Parish to recreate German village storefront at Appleton’s Oktoberfest

By Jean Peerenboom | For The Compass | September 20, 2018

COMBINED LOCKS — Celebrating Oktoberfest this year has become a community affair for parishioners and friends of St. Paul Parish. On Saturday, Sept. 29, it will be hosting a booth at Appleton’s Oktoberfest – a project that has been several years in the making.

“The main goal is to provide family fun at an affordable price,” said JoAnne Budi, one of the organizers. The festive booth recreates a German village with red peaked canopies and a German storefront façade featuring a men’s and women’s booth.

Members of St. Paul Parish in Combined Locks and Knights of Columbus members work together to erect a German food tent outside the church Sept. 16 in preparation for a food-selling display at Appleton’s Oktoberfest on Sept. 29. The booth will be located on the north side of College Avenue between Morrison and Durkee streets. (Brad Birkholz | For The Compass)

The Oktoberfest idea grew out of a simple porky pancake breakfast that the Knights of Columbus started about four years ago. “Our pastor wanted to start a Knights of Columbus Council,” said Dennis Budi, who became the first Grand Knight. A year later, the women of the parish started Mary’s Girls. Both groups are dedicated to Our Lady of Fatima.

The men’s booth, hosted by the Knights of Columbus Council 16217, is called “Ritterhaus,” German for “Knight’s House.” The women’s booth, hosted by Mary’s Girls, is “Madchen Kuche” or “Girls’ Kitchen” in German.

The menu for Oktoberfest includes 10-inch custom German brats and 8-inch custom German frankfurters made by a Knight from Greenville who owns The Meat Block. He hired a German consultant to lecture on German cuisine and provided authentic German recipes. There will be schwineschnitzel (pork schnitzel), sauerkraut balls, red cabbage, spaetzle and Pomme Fritz. The latter two have been imported from Germany for the event. Pomme Fritz is a German spice that is put on potato fries in Germany.

The women’s booth will offer pretzels and homemade desserts, including cherry and apple strudel, German print cookies, peppernuts and sauerkraut cookies. Sprecher gourmet sodas in four flavors will also be available, along with water. All the profits from the water sales will be donated to the digging of a well for a children’s center in Mozambique, which is for orphans of parents who have died from HIV. The water project is a pet project of some of the Knights.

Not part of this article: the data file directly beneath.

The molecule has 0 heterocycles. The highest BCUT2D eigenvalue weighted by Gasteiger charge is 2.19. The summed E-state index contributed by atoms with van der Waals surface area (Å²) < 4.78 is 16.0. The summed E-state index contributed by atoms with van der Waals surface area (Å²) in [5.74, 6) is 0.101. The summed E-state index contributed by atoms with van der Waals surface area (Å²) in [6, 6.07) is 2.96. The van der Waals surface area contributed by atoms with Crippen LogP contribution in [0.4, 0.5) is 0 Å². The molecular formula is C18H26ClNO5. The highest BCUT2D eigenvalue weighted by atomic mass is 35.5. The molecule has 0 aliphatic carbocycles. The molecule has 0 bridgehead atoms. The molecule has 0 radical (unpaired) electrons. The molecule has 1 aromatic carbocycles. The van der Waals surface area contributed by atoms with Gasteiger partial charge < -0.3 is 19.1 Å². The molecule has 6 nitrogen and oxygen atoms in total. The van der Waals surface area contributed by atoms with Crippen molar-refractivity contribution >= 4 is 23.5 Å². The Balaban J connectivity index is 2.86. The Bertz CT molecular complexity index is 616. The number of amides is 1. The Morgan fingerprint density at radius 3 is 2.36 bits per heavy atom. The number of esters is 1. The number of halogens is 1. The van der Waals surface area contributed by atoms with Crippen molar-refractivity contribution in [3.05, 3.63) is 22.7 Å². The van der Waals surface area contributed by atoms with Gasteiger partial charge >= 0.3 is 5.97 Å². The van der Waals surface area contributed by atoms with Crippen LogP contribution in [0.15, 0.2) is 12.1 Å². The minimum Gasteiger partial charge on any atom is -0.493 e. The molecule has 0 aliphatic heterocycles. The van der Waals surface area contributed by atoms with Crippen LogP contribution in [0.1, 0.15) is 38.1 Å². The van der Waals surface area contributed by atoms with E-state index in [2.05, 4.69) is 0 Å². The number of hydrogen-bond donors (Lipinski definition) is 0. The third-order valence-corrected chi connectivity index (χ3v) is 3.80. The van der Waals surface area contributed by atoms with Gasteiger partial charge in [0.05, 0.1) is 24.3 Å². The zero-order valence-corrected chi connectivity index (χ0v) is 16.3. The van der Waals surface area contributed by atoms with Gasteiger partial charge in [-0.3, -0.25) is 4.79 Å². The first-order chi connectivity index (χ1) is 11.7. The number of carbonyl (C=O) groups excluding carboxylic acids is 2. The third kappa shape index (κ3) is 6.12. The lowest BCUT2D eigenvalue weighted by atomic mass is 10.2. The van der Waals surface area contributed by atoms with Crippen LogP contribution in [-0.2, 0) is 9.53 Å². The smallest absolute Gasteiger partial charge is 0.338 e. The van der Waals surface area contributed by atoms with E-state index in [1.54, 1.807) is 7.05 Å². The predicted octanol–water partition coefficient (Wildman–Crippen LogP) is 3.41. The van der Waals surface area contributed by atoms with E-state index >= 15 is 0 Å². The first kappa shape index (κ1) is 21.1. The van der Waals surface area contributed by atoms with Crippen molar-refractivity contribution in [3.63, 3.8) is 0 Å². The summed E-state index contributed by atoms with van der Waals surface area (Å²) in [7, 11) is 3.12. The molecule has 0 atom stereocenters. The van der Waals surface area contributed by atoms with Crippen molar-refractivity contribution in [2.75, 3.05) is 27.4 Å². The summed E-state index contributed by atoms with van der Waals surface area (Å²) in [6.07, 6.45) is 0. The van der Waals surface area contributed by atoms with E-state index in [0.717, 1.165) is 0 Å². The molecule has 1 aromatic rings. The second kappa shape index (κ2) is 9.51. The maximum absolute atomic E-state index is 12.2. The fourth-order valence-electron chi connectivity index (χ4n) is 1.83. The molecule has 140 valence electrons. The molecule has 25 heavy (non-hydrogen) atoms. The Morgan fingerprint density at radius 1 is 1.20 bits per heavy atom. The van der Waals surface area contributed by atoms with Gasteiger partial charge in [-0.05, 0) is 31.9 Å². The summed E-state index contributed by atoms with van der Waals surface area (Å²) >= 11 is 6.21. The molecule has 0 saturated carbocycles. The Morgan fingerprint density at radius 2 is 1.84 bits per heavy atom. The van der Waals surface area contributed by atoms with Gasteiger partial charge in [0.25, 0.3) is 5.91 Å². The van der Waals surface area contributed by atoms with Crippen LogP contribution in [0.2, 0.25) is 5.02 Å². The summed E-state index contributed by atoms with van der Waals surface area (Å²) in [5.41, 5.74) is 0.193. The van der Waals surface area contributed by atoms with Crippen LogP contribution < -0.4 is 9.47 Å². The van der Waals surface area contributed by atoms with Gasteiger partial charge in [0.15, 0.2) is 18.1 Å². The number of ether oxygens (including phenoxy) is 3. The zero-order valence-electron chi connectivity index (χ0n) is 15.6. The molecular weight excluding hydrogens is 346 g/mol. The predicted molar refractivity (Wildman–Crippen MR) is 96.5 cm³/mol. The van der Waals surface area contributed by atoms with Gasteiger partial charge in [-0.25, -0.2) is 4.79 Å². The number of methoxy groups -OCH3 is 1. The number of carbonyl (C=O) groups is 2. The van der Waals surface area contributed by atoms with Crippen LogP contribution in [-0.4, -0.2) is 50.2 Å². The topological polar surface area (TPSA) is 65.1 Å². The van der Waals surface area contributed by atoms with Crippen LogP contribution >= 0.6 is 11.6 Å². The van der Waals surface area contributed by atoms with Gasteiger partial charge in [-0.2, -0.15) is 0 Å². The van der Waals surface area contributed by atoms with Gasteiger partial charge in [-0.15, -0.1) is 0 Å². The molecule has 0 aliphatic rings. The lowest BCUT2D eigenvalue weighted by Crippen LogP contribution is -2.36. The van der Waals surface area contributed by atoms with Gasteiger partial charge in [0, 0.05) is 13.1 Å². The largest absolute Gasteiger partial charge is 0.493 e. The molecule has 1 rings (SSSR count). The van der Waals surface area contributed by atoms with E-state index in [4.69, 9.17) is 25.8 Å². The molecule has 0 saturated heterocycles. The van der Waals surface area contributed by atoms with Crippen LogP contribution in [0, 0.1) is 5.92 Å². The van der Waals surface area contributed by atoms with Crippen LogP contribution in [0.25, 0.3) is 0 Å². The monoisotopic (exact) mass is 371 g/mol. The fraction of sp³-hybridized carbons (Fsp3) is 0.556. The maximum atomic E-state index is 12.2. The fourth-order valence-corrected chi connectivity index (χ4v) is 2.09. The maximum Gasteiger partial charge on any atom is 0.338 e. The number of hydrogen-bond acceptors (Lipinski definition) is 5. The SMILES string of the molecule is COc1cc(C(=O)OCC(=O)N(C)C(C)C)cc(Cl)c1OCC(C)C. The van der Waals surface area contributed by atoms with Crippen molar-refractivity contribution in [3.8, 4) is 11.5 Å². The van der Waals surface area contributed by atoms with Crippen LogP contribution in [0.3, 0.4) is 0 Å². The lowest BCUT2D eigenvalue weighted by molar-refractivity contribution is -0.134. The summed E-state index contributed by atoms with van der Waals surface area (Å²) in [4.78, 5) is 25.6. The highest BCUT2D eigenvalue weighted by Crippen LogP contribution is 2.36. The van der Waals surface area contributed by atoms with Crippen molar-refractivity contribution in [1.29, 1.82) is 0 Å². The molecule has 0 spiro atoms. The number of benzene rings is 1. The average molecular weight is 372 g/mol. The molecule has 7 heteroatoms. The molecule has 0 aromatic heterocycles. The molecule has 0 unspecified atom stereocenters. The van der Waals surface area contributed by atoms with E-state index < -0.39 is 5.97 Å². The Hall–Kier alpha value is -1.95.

According to the Budis, the porky pancake breakfasts were intended to teach about the meaning of “first Saturday” devotions, a practice of receiving Communion on five consecutive first Saturdays, receiving the sacrament of penance, reciting five decades of the rosary and making a 15-minute meditation on one of the mysteries of the rosary. As word got out, the breakfasts drew people from neighboring parishes, many of whom became regular volunteers.

The event became known as POTSAFS – Pancakes on the Sundays After First Saturdays. The breakfast evolved into a buffet that now features homemade buttermilk pancakes, sausages, hash browns, three-cheese scrambled eggs, fruit sauce, maraschino cherries, whipped cream, sprinkles, fresh fruit, cinnamon rolls, a sweet specialty of the month, an omelet bar and beverages.

In an effort to keep it family-friendly and affordable, the cost is $17 per family, $7 for adults, $3 for ages 5 to 18, and children under 5 eat free. “The point is to create an environment in the Catholic Church that welcomes families, lets children and young adults meet each other and doesn’t cost a fortune,” JoAnne said. “We want the church to be about that and not all about making money.”

The buffets do net a profit, which goes toward faith formation materials and landscape maintenance, especially the parish’s cut-flower perennial garden/bulb garden to provide flowers for the altar. Profits from the Oktoberfest booth will also go to these activities.

Keeping the family focus in mind, the Oktoberfest booth is holding down prices. “Nothing in the booth costs more than $5, so families can afford to feed their children,” JoAnne said. Pork schnitzel is $5; brats are $4; wieners are $3. At Mary’s Girls booth, a pretzel is $4, strudel $2 and cookies $1. Water is $1.

The women of Mary’s Girls gathered last Sunday at the church to make cookies. “I’m trying to make edible strudel,” JoAnne added with a hearty laugh.

Dennis said he “sees God’s hand” in many ways as this project came about. The Budis give credit to many people and businesses that graciously stepped forward to extend professional expertise and financial help through donations and discounts.

Greg Wallace of Homestead Trees built the system that supports the inside of the canopy. Fred Seidl Jr., owner of Twins Electric, offered the electrical work and cords. Larry Schmidt, a welder by trade, took a farm implement and created weighted stands so the booth can withstand a windy day. Brian Cupp, an organizer of Country USA and Rock USA, provided the parish with cooking equipment. In addition, Luke Jacobs of Jacobs Meats provides the meat for the pancake breakfasts.

More stories flow, as the Budis relate how online searches led them to businesses in Germany that got involved, helping with recipes and products.

“It starts with an idea and prayer and all of sudden people are behind it,” JoAnne said.

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